Because I can’t be trusted to cut my hair more than twice a year, it was shit luck that I fell for the high-maintenance eyelash extensions I got before my wedding:
Here are some things I wish I knew before getting them in the first place:
1. Eyelash extensions are NOT the same as temporary lashes.
Typically, semi-permanent lashes are applied by a technician who hand-glues the extensions on top of your natural lashes, says Courtney Akai, a New York City-based extensions expert with more than 12 years of experience. With proper care (more on that later), they can last for six to eight weeks until they naturally fall out like your lashes usually do.
2. Eyelash techniques are constantly evolving.
Whereas the classic, most widely used technique involves applying a single lash extension over your natural lash, the Russian Volume technique (also referred to as the Volume Technique or 3D lashing) is a newer trend where the technician places up to eight ultra-fine extensions onto each natural eyelash for a fluffy, thick, fanned-out effect, says Andra Ciulei, master lash specialist at the Courtney Akai Lash Salon.
3. Extensions aren’t a one-size-fits-all situation.
So you want Kim Kardashian-level lashes? Great—but that doesn’t mean your eyes can handle them. “The type of lashes you can get all depends on the length and strength of your natural lashes,” says Ciulei. “Wearing lashes that are too long or too thick for your lashes can actually cause damage in the long run, so you need to make your sure your extensions aren’t too much longer or thicker than your natural lashes.”
If all that sounds confusing, don’t freak—a licensed lash specialist will help you make the best decision for your lashes, including what type of material you should get, such as mink, silk, or some other kind of synthetic. Mink is usually pricier, feels softer, and looks more natural; however, some synthetics, which are highly customizable, can also look and feel natural and end up costing as much as or more than mink. Then, you’ll have to pick your density (more lashes create a fuller look); curl (the steeper the slope, the more dramatic the effect); and length (a matter of personal preference, really).
4. You have to lay low for at least 12 hours after application.
Most technicians will tell you not to sweat, cry, swim, or wash your face for at least 12 hours after getting extensions to give the glue a chance to dry. “Eyelash adhesives vary in the time they take to cure, from either 12 to 24 hours depending on what glue your stylist uses, but that first 24 hours the most important time frame for keep your lashes long-lasting,” says Ciulei.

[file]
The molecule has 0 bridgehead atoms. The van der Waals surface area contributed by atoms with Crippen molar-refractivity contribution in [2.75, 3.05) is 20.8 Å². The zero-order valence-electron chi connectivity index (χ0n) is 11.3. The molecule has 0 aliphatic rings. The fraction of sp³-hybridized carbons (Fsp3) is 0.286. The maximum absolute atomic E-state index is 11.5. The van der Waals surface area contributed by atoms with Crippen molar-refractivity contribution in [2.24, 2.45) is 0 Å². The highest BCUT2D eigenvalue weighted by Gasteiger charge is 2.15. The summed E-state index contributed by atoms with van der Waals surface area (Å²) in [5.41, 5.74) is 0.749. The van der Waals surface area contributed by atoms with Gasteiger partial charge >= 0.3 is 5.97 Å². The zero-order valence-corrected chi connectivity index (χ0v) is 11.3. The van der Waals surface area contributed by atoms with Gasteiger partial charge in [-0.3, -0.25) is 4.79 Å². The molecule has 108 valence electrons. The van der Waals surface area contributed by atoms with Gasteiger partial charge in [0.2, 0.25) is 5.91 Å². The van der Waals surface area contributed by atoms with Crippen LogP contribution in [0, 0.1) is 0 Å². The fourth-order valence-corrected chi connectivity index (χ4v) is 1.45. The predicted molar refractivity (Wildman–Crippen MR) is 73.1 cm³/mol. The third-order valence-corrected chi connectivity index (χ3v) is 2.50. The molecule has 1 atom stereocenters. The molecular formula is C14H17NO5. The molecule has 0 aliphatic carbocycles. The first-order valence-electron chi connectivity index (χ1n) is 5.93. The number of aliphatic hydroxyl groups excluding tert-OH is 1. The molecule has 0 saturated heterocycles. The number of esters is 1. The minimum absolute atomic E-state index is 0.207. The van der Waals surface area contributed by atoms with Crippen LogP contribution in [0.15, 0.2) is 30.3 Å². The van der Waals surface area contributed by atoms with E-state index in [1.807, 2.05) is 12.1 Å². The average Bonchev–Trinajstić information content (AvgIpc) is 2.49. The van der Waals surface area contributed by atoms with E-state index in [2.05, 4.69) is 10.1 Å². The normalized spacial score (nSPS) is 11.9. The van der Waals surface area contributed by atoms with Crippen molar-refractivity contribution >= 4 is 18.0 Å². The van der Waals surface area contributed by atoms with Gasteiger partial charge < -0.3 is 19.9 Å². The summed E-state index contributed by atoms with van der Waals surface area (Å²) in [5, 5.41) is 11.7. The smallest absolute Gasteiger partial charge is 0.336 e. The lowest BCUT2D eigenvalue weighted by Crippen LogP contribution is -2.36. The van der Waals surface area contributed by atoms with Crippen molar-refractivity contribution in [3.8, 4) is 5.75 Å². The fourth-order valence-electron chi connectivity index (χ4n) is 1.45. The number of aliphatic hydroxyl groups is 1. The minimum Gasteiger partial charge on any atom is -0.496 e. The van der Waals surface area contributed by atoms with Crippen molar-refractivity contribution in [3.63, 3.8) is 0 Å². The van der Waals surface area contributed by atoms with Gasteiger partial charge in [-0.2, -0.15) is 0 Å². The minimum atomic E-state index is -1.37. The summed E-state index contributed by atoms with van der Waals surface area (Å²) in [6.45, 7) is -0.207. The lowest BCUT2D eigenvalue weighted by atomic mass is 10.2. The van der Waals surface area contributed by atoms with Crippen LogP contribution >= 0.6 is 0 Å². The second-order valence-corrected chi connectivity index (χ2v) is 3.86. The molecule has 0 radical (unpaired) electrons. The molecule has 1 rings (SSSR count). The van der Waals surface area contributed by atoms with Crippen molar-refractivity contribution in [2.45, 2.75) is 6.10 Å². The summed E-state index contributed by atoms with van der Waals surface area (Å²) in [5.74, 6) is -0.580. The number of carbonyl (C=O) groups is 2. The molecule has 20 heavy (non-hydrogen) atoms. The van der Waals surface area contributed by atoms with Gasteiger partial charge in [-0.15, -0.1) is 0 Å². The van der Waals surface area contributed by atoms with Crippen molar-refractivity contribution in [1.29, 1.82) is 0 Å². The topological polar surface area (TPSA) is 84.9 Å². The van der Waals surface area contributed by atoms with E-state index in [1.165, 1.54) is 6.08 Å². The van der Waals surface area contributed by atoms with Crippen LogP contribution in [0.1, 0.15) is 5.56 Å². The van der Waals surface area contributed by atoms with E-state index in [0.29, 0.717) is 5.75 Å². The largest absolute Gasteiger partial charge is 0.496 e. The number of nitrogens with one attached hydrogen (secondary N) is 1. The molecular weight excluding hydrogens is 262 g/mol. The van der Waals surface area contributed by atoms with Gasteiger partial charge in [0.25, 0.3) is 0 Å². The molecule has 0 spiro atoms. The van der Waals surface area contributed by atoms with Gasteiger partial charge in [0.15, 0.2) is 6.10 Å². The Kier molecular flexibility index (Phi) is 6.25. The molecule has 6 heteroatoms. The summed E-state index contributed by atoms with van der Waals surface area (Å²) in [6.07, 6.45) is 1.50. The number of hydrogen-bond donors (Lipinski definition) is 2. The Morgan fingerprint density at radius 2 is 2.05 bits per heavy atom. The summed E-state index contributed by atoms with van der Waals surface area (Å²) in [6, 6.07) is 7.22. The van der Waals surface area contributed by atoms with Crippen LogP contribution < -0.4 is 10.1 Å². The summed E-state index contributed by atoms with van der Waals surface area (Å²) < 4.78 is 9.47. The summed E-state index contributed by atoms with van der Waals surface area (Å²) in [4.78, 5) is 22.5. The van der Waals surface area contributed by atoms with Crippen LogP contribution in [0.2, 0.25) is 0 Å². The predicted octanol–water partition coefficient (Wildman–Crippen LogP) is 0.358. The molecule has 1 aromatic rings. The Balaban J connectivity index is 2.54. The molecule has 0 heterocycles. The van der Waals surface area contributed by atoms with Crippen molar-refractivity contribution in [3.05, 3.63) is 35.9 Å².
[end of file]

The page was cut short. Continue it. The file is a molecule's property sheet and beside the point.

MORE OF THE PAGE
5. Extensions are expensive and time-consuming to maintain.
While extensions are typically dramatic enough to give you the same effect as mascara, which isn’t recommended for use on top of extensions because it can damage them, don’t kid yourself into thinking extensions will save you money on makeup in the long run.
In New York City, a basic set (typically 70 to 80 lashes per eye) can put you back at least $100, but upward of $400 for application by the most experienced technicians. And then you also have to tip. Plus, the entire experience can take up to two hours. And because eyelashes grow and eventually fall out, you’ve also got to go back every few weeks for fill-ins, which can cost anywhere from $50 to $165, depending on how many new lashes you need.
PSA: The longer you go between fill-ins, the more lashes you’ll need to replace, and the more it will cost you—but if you wait too long, your technician might just want to give you a brand-new set of extensions, rather than a fill-in.
6. Extensions make everyday eye makeup pretty much unnecessary.
When I first got extensions, I knew they’d be stand-in for mascara, but I didn’t realize that they’d give me the illusion of wearing eyeliner, too. I’ve never worn a ton of makeup during the day, but I stopped wearing eye makeup altogether the day after my wedding. I still felt selfie-ready every second of my honeymoon, and still feel pretty stellar whether I’ve just rolled out of bed or gotten back from a run. And, TBH, feeling just a bit more put-together during my early morning, barefaced gym sessions is a major perk, too.
7. They get in the way when you do want to wear eyeliner (or remove it).
When special occasions have called for more of a dramatic makeup look, I’ve found it incredibly difficult to apply basic eyeliner. The exaggerated angle of the lashes can block your view, making it hard to see where the liner is going. If you do opt for liner, though, “Always go for an eyeliner with a soft tip that applies evenly without tugging, as opposed to the very dry kind that take several strokes to apply,” says Ciulei.
And because rubbing your eyes can loosen natural lashes, removing eye makeup with cotton pads or oil-based wipes can wreak havoc on your falsies, accidentally pulling them out or dissolving the glue. (If you do need to apply a full-on eye, though, and eventually remove it at the end of the night, use oil-free pads and gently swipe downward to take the makeup off.)